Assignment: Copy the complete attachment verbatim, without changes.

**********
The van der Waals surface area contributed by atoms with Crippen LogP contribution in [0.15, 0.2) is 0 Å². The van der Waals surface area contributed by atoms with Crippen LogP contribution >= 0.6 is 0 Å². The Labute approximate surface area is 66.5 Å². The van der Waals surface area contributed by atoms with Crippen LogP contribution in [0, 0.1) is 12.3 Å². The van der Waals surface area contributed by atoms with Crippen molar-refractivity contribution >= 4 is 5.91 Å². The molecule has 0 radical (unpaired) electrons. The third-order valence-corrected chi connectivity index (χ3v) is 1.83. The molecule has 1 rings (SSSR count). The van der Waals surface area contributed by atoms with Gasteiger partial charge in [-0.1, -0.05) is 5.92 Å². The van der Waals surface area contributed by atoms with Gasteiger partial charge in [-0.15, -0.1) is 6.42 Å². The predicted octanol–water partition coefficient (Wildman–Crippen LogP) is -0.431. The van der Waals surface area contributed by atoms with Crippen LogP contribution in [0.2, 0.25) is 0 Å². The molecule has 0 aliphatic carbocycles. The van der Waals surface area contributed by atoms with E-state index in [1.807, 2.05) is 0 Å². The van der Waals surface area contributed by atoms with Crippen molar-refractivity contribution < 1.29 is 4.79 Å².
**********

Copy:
The van der Waals surface area contributed by atoms with Crippen LogP contribution in [0.15, 0.2) is 0 Å². The van der Waals surface area contributed by atoms with Crippen LogP contribution >= 0.6 is 0 Å². The Labute approximate surface area is 66.5 Å². The van der Waals surface area contributed by atoms with Crippen LogP contribution in [0, 0.1) is 12.3 Å². The van der Waals surface area contributed by atoms with Crippen molar-refractivity contribution >= 4 is 5.91 Å². The molecule has 0 radical (unpaired) electrons. The third-order valence-corrected chi connectivity index (χ3v) is 1.83. The molecule has 1 rings (SSSR count). The van der Waals surface area contributed by atoms with Gasteiger partial charge in [-0.1, -0.05) is 5.92 Å². The van der Waals surface area contributed by atoms with Gasteiger partial charge in [-0.15, -0.1) is 6.42 Å². The predicted octanol–water partition coefficient (Wildman–Crippen LogP) is -0.431. The van der Waals surface area contributed by atoms with Crippen LogP contribution in [0.2, 0.25) is 0 Å². The molecule has 0 aliphatic carbocycles. The van der Waals surface area contributed by atoms with E-state index in [1.807, 2.05) is 0 Å². The van der Waals surface area contributed by atoms with Crippen molar-refractivity contribution < 1.29 is 4.79 Å².